° Students seek feedback from their peers to test whether an answer they got could be correct or not. This then requires another student to see a different approach to solving a maths question through that peer's mind.
° When looking at answers to simple number equations, they need to test if their answer is correct by finding a different strategy to help solve it OR they rationalise and evaluate why that answer is plausible or not.
° They are slowly understanding that 'mistakes' in maths are valuable. They help us to become more knowledgeable and help us to deepen our understandings of the concept being explored.
Viva la Mindset Revolution!!!
Changing the mindsets of children in how to perceive mathematical thinking after years of 'ticks and crosses' being ingrained in them is actually far easier than one might expect. In just 5 or 6 months, most of my students have had their own personal revolution towards maths. Most actually enjoy maths now. Most now believe they are successful mathematicians. And perhaps even slightly more important as it creates the framework for the previous two changes, most now think maths is actually really interesting (gasp!).
We can transform children's thinking and attitudes towards maths in a very short space of time no matter how narrowly-valued their history has been.
The recipe for the revolution:
These are some of the key aspects I've found that help revolutionise the attitude & understanding of maths in my classroom:
° Give equal airtime to discussing the concept as you do to the skills. Maths is a concept. Ask your class: If humans didn't exist, would numbers exist? It quickly becomes a fascinating discussion and helps them to understand maths is a concept. One could argue it doesn't actually exist. This becomes a huge light bulb moment in children's minds. Maybe it would still exist if humans never existed or maybe it wouldn't. The point is though, in our classes we should be exploring the mathematical concepts with an equal amount of time that we might give to skills or strategies. It's the concepts that make maths interesting and it is this can arouse children's curiosity.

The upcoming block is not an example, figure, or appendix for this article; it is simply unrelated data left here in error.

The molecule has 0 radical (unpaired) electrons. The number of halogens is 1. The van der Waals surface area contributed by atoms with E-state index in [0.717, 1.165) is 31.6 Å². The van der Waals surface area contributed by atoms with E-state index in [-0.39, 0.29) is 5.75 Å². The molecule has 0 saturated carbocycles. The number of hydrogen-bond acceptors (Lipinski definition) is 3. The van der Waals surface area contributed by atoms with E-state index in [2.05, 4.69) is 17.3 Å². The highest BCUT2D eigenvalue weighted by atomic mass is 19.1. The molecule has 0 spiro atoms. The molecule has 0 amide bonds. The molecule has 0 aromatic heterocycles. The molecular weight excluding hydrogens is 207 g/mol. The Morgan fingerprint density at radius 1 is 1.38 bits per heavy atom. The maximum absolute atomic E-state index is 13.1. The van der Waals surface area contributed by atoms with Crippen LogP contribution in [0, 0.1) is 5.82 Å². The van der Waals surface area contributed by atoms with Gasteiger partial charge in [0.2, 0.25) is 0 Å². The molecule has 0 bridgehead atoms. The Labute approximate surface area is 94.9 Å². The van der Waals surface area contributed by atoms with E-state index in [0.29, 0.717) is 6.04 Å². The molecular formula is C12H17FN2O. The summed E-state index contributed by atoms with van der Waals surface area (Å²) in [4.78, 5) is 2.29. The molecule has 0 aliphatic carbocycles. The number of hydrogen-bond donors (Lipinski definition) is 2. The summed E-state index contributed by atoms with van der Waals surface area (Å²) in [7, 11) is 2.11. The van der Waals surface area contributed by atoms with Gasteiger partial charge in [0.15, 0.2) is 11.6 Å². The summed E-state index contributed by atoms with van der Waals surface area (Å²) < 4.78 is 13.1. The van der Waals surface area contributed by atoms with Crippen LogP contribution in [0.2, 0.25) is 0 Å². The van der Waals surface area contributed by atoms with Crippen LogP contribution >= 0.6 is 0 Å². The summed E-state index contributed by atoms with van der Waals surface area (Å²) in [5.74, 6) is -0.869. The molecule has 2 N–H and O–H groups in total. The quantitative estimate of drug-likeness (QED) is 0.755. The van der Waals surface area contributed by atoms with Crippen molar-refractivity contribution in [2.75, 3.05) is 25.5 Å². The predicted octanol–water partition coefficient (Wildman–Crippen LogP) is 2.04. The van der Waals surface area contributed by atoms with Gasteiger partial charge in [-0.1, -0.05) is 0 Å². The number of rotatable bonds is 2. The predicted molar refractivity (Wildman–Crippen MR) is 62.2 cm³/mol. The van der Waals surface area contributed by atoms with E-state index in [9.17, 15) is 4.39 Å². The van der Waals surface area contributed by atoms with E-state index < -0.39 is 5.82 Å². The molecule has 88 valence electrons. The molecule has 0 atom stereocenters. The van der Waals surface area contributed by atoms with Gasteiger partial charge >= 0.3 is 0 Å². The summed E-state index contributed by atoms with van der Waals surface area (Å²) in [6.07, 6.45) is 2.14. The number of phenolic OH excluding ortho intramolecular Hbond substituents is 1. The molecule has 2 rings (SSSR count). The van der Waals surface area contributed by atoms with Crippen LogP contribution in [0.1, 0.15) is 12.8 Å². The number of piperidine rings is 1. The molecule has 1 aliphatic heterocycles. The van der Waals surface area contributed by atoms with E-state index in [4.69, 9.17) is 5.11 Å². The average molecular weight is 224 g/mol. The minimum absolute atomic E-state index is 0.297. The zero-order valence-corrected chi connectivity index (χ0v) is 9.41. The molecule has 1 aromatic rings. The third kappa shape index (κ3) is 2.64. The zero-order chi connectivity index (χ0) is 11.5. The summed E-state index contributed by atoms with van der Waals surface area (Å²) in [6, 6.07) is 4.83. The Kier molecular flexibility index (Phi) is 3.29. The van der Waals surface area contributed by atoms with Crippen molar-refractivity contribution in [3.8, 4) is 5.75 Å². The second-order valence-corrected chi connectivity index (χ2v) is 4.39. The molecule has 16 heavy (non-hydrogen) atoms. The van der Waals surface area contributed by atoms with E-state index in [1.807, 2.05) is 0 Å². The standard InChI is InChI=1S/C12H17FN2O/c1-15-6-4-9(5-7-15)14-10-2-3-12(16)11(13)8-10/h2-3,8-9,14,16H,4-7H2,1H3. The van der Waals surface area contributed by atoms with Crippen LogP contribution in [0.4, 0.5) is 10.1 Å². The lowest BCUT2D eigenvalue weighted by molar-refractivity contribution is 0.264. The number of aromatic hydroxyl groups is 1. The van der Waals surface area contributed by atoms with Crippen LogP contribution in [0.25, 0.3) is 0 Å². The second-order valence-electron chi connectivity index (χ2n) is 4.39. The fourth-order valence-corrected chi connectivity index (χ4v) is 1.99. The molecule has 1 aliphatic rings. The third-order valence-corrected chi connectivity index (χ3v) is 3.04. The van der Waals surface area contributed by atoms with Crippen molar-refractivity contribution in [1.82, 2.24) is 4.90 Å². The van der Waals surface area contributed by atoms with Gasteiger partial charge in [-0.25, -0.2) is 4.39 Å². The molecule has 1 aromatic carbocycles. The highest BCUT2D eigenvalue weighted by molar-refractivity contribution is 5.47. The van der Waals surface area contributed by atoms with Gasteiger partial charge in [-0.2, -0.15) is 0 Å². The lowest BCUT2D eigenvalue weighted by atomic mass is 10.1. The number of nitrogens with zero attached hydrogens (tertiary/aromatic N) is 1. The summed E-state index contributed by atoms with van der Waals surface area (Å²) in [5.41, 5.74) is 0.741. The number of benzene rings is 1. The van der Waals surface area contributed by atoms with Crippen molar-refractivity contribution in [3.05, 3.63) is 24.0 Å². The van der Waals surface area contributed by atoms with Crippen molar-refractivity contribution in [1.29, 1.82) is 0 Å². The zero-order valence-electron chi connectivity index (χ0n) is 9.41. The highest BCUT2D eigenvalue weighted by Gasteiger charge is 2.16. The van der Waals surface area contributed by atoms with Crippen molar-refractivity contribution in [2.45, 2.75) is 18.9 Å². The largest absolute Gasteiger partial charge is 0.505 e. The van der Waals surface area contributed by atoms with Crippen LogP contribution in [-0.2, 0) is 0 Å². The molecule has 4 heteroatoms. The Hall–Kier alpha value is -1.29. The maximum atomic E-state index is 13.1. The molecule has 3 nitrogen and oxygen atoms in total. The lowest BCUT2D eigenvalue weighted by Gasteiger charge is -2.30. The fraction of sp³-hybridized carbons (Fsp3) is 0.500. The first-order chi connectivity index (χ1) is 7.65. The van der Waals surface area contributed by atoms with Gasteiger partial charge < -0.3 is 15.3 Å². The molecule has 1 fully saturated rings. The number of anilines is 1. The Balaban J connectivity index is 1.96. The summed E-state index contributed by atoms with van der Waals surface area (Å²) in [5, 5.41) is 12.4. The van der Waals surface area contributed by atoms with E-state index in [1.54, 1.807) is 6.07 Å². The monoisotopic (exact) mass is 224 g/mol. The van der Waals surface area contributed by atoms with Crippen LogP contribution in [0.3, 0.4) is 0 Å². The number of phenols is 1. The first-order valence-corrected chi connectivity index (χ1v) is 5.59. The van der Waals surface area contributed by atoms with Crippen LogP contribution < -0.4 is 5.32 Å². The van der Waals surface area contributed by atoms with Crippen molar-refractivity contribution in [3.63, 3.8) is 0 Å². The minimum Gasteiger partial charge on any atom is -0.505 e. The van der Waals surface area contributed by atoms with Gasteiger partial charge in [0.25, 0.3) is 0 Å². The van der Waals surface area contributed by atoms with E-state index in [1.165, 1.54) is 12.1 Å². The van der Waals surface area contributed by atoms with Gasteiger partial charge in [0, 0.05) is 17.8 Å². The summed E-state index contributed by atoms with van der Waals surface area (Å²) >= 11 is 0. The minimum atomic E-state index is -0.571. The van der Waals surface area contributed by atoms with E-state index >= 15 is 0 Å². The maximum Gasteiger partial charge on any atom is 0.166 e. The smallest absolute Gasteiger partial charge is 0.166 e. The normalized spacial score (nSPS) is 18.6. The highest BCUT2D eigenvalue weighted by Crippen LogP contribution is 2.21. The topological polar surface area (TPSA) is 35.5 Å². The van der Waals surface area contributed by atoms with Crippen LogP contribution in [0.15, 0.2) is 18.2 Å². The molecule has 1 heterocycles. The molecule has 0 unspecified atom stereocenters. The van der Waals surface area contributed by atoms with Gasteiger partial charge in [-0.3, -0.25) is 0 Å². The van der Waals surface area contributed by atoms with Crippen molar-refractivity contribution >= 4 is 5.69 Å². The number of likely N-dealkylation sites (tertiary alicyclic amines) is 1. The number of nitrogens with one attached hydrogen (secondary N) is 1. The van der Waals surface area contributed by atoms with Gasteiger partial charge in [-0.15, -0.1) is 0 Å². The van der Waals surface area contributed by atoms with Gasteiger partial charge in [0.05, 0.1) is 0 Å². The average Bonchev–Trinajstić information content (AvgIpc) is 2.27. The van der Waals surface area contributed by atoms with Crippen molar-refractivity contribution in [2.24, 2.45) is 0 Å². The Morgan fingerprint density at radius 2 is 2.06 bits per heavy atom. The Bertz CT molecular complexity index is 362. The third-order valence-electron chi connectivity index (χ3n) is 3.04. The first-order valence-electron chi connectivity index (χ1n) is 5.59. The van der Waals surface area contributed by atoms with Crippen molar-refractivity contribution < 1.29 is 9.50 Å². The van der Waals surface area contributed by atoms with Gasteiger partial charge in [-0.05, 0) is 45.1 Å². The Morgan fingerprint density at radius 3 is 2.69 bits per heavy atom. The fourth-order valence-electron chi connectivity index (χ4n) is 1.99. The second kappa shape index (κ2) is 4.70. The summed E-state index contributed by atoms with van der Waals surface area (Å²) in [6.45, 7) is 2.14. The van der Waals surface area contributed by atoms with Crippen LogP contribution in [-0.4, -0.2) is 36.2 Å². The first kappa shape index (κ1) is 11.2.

° Always ensure students understand the relevance of what they are doing and regularly discuss how they or someone might use this mathematical thinking in real life. My personal philosophy is if they can't see themselves using a particular math skill or concept in their lives, then it doesn't belong in a primary curriculum. As a Year 6 (Grade 5) teacher, maths curriculums can tend to have quite a few expected elements we should teach that children struggle to connect their lives to. The solution? Just don't teach it. Leave that to the secondary teachers; if the secondary maths teachers deem those elements to be important, the children will pick up those concepts just as quickly and probably far more easily by being older than we can try to instill in them in primary. I feel my goal as a Year 6 teacher is to send them to middle school with confidence, appreciation and curiosity towards maths. When children can connect with maths, they will appreciate it more. Just like adults, if we can't see the purpose in knowing something, our learning of it isn't effective at all. In any maths activity, if you feel you couldn't give a response to 'how would we use this in real life?' that the child asking could connect with, then that maths activity or concept shouldn't enter our classroom.
° No more ticks or crosses given- as tempting as it is and as habitual as it has become stop that red pen flicking; instead give feedback (see below)
° Continually connect mathematical thinking to scientific thinking in discussions throughout the year. Regularly discuss the 'hypothesis - test theory - reflect on results' thinking process we do as mathematicians.
° Don't focus on asking what answers they got; ask what strategy did they use to get an answer and if they thought it was the most effective strategy they could use for that particular question.